Under the existing agreement between the government and the consortium of managements such vacancies can be filled up by the managements themselves. And here is the catch. The agreement says that such vacancies can be filled up by taking candidates from the CEE's rank-list or through a combination of the marks in the entrance and in the qualifying examination.

The managements even have the right to admit a candidate who has not written the entrance at all. If NEET is the sole admission criteria, this clause would have no operational validity.

Spokesman of the medical colleges run by the inter-church council George Paul told The Hindu-EducationPlus that he wholeheartedly welcomed the idea of a NEET. The 50:50 agreement between the government and some colleges has only succeeded in introducing capitation through the back door, he argued. “We have been admitting students after factoring in the marks of the qualifying examination. Once a NEET is in place, that rank-list would be the sole basis of admissions. Then the admissions would be totally transparent,” he said adding that it was unlikely that the NEET would be implemented this year.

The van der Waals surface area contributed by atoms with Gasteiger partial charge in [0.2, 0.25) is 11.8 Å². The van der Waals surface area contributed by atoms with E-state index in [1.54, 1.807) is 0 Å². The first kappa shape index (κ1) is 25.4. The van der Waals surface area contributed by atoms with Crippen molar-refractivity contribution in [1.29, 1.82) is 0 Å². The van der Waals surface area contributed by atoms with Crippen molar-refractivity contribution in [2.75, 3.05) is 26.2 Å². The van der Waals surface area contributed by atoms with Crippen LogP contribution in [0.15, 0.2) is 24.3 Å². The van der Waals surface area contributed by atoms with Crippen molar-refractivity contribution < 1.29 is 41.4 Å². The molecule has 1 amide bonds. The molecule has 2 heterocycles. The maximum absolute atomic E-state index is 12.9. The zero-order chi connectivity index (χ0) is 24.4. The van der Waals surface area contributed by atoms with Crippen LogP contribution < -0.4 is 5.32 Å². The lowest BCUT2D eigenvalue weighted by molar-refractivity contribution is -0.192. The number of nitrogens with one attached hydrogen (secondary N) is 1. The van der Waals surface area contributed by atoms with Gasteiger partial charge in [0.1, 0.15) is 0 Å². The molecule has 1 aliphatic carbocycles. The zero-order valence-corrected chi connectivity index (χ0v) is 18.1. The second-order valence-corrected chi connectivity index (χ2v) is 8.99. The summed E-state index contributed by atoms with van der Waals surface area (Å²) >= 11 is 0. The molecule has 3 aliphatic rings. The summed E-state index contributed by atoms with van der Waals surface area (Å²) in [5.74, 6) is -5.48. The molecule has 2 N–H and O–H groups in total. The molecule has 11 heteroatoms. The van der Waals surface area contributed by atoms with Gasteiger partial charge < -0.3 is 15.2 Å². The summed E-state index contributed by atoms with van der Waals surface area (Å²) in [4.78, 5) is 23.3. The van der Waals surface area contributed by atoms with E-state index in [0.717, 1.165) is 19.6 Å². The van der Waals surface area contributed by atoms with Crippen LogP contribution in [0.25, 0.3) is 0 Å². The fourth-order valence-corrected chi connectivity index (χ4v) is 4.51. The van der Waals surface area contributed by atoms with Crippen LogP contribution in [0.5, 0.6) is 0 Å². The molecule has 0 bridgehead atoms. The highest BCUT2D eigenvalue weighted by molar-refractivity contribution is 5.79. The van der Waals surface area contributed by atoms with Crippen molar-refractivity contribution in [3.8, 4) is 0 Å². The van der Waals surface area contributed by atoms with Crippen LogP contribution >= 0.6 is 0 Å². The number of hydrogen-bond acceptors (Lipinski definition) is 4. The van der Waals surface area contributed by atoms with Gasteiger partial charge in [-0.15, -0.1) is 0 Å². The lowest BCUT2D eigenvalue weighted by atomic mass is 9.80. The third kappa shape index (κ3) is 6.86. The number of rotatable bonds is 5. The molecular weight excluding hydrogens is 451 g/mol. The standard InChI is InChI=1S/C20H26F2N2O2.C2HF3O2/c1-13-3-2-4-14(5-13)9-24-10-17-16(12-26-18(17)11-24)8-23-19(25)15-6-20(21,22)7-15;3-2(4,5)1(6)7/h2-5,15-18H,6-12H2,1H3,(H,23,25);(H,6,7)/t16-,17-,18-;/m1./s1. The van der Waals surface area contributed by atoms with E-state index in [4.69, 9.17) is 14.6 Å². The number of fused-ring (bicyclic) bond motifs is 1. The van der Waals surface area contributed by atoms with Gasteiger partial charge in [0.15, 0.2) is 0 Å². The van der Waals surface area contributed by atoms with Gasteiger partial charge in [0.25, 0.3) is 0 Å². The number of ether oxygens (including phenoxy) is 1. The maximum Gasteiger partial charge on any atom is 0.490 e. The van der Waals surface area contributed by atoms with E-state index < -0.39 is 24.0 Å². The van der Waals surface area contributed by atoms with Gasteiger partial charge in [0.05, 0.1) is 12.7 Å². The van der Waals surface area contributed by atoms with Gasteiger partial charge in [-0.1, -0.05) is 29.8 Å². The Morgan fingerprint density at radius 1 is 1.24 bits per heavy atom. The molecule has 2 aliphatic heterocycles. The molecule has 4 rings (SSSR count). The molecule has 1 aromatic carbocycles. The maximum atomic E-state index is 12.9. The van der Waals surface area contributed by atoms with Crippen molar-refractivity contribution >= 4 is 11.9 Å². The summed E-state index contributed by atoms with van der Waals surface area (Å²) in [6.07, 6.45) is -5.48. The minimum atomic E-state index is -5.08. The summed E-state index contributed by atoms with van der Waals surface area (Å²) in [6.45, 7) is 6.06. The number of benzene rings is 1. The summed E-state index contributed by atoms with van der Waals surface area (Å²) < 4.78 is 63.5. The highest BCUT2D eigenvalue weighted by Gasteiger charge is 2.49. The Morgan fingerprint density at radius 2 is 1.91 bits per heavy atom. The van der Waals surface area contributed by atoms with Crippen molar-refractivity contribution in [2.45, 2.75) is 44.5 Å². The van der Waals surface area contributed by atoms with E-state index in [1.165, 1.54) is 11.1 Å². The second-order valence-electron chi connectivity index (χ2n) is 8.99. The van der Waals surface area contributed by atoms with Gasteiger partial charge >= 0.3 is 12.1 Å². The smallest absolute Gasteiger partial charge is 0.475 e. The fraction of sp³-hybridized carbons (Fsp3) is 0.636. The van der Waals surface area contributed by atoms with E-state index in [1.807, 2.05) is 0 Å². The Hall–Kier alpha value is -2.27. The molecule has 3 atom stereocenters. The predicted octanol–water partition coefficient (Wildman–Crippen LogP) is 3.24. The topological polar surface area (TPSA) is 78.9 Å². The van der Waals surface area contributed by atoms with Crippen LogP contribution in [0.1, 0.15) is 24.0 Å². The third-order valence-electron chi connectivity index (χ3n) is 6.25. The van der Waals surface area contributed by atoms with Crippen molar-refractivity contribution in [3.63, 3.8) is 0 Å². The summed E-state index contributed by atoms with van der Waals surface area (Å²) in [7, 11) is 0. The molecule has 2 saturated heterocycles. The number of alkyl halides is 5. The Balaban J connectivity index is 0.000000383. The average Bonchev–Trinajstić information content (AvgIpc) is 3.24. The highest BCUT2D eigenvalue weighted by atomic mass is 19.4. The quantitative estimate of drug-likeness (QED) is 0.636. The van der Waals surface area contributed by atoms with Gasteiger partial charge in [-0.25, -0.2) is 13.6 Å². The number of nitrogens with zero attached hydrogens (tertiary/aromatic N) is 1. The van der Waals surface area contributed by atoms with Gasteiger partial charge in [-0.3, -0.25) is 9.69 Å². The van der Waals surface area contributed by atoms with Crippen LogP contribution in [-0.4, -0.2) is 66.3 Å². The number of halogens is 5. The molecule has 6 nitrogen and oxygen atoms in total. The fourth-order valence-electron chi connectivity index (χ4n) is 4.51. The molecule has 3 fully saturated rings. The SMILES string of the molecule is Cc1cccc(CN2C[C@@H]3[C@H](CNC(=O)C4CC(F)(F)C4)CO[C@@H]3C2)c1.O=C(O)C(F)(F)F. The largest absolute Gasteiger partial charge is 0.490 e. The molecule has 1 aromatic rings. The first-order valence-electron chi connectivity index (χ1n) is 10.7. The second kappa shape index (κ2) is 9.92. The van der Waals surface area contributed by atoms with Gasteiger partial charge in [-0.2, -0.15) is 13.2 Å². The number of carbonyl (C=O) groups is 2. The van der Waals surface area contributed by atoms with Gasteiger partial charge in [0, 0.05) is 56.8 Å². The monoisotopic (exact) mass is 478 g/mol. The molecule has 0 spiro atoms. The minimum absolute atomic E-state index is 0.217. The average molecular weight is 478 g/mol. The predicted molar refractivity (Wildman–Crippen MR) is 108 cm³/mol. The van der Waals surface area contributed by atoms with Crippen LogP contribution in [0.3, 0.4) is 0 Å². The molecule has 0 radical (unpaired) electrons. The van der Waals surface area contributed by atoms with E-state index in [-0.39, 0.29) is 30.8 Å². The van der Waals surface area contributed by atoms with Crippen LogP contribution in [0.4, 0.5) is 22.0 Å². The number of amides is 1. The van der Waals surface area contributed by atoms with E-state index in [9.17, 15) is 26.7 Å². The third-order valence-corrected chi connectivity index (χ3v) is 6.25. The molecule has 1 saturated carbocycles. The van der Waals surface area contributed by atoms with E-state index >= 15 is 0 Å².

The finalisation of a national syllabus would impact Kerala students in another way too. Currently the State entrance is based on the syllabus of the higher secondary courses. A syllabus for a national test would most likely be based on the NCERT syllabus.

This means that in the short term students from Kerala would have to re-orient their entrance preparation tactics and in the long term it may mean that Kerala would have to re-orient its higher secondary syllabus and align it with that of the NCERT. Serious observers of the educational scenario in the State see such an alignment as a step in the right direction.

Then those are those who vehemently hold that the NEET is a bad idea. The president of the Muslim Educational Society P. A. Fazal Gafoor is among those who hold that the present system of State-wise entrance tests should continue. “Educational standards across India are not the same. A uniform syllabus for a nation-wide entrance would hit educationally backward communities the hardest. Even in Kerala this problem would be felt hard. Then, need one speak about places such as Bihar or UP where disparities are even wider?”

The MES is waiting for the MCI to come out with more details about the national test. After that the society would in all likelihood challenge the NEET in court. “And that is one more problem relating to a nation-wide examination. Already the High Court in Chennai has granted an interim stay for the NEET in Tamil Nadu. Tomorrow, even if one person in the country files a case against this test the entire admission process in the country may be held up,” Dr. Gafoor pointed out.

One thing is very obvious. The last word — including judicial — is yet to be said on the NEET. The ball is now in the MCI's court.